Amazon's (NASDAQ:AMZN) stock recently got a boost due to the unveiling of its new Kindle models. It touched $260 on Sept. 10 and has declined by almost 2% since then. The new models range from an ad-supported $69 e-book to the $499 Kindle Fire HD. Amazon backs them up with a content ranging from books to apps and movies. The tablet market is expected to reach $66.4 billion this year, with the big competitors for Amazon being Microsoft (NASDAQ:MSFT), Google (NASDAQ:GOOG), and Apple (NASDAQ:AAPL). In this article, we reiterate our earlier recommendation for investors to realize their gains at the current price.
The cheapest seven-inch tablet is sold for $159, while the 8.9-inch 4G LTE iteration one is sold for $499 and is aimed at a higher-end tablet market. Therefore, these tablets appeal to many people because of the different price points. Apple, being the industry leader for tablets, has more chances of losing its market share and thus takes the challenge posed by Amazon seriously in the low-end tablet market. There is an expectation of a smaller model of the iPad to be sold at $299 in order to compete with the Kindle tablets. Amazon currently has 22% of the tablet market, which can be expected to increase after the latest models' release. Google's Nexus 7 tablet, priced at $199, and Microsoft's Surface tablet are among other competitors. The Kindle Fires have received mixed reviews when compared to the competitors' products mentioned above, although they are definitely an improvement over the previous Kindles.
A week after the new line of Kindle tablets was revealed, in a statement to the press Amazon said that it would give customers the option to opt out of advertisements for a premium of $15. Amazon's strategy remains the same; selling hardware at razor-thin margins to drive up content and services sales, an area where the company has the upper hand among competitors. Jeff Bezos said that "people don't want gadgets anymore. They want services." He also said that at these prices, the company would break even or lose money, which it plans to make up for by content (apps and books) sales.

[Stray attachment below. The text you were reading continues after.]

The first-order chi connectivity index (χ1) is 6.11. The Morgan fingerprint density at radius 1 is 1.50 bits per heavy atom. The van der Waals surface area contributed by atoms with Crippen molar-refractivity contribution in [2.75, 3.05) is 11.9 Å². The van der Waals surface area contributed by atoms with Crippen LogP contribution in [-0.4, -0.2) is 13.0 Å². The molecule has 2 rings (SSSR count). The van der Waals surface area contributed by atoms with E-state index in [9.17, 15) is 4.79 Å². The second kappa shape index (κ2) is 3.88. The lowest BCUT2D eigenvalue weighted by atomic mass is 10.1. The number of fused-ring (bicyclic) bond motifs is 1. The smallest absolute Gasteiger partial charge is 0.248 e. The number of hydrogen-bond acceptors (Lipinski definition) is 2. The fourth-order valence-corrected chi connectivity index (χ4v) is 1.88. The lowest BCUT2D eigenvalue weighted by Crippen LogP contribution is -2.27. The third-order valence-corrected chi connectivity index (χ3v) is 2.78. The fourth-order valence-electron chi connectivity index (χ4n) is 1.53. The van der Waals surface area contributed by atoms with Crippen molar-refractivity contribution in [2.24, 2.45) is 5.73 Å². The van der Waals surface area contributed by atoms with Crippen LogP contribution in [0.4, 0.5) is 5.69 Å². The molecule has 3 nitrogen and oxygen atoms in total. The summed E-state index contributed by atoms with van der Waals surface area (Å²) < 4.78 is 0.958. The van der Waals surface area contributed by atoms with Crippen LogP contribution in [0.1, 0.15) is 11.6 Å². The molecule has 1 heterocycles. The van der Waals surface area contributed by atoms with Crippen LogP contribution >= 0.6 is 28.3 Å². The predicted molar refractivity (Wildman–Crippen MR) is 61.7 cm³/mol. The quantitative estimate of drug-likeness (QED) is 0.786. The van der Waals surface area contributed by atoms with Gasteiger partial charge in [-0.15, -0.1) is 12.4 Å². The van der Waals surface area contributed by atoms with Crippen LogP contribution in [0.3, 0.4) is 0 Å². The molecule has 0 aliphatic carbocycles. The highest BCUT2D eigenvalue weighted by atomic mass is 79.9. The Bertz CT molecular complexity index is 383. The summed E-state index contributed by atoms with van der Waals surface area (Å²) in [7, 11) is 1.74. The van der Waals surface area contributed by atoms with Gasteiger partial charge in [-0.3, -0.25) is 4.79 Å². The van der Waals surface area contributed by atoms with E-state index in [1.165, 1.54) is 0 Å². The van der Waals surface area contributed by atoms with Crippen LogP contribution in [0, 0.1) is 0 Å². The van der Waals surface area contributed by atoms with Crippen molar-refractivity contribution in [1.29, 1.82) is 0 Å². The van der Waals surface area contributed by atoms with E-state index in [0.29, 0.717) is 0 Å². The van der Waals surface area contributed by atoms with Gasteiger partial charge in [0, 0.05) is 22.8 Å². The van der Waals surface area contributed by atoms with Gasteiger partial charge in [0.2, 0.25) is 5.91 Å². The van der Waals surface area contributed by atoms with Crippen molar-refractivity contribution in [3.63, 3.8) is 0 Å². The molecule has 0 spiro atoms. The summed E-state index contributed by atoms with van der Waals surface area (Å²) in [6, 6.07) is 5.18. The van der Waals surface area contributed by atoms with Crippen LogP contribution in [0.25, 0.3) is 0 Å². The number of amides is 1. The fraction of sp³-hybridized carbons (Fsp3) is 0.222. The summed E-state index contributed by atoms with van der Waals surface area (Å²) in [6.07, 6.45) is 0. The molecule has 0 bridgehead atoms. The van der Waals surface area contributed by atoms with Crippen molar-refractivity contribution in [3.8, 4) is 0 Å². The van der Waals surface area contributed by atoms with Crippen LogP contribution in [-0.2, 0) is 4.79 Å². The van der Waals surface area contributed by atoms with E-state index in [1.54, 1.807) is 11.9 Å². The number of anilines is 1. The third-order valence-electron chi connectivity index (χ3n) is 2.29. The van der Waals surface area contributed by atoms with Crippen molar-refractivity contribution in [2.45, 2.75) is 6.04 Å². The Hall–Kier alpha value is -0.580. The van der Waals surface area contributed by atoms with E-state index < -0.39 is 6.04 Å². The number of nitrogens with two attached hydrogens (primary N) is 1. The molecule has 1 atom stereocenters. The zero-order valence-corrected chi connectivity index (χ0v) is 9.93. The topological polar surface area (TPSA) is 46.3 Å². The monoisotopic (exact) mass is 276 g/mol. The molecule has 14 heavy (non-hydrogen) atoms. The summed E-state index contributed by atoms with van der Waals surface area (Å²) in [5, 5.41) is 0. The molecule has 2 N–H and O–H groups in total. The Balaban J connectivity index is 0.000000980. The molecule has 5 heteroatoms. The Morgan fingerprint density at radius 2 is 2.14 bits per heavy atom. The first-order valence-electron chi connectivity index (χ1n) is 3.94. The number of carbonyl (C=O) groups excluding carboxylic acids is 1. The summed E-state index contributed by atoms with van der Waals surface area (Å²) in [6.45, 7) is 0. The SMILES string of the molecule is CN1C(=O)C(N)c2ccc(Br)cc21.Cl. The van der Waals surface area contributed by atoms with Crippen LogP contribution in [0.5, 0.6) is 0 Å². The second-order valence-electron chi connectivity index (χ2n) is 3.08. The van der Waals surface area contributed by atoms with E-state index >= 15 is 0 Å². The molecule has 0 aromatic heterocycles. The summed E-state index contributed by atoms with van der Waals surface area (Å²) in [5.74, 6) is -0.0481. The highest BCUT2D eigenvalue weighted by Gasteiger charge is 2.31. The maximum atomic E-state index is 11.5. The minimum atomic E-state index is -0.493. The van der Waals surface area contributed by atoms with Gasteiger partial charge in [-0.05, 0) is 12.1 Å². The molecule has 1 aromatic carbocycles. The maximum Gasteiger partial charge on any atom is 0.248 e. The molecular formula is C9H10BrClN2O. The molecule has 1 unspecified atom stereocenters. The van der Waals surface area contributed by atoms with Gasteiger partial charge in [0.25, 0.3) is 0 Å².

Amazon is competing effectively against bricks-and-mortar retailers like Best Buy (NYSE:BBY) based on prices and its renowned customer service. Streaming service Netflix (NASDAQ:NFLX) has also taken a hit due to Amazon's new content deals. Amazon is also spending on fulfillment centers so that it can achieve same-day delivery to gain an edge over retailers.
Amazon trades at forward P/E of 107 times as compared with Apple's 13 times and Microsoft's 9 times. Goldman Sachs recently removed Amazon from its high-quality basket of stocks, which are expected to provide stable sales, earnings growth, and strong return on equity.
Owing to its large multiples and narrow margins, we had advised investors in our previous article to realize profits at the current ideal prices. We reiterate our stance because Amazon's future might look appealing with the latest developments, but the stock price is too high for value investors at present compared to its earnings. A small drop in gross margins or revenues can lead to a large drop in the stock price. Earnings are not expected to rise in the near future due to heavy investment to expand its network of fulfillment centers, free two-day shipping costs under Amazon Prime, acquiring content for streaming services, and selling hardware at very thin margins.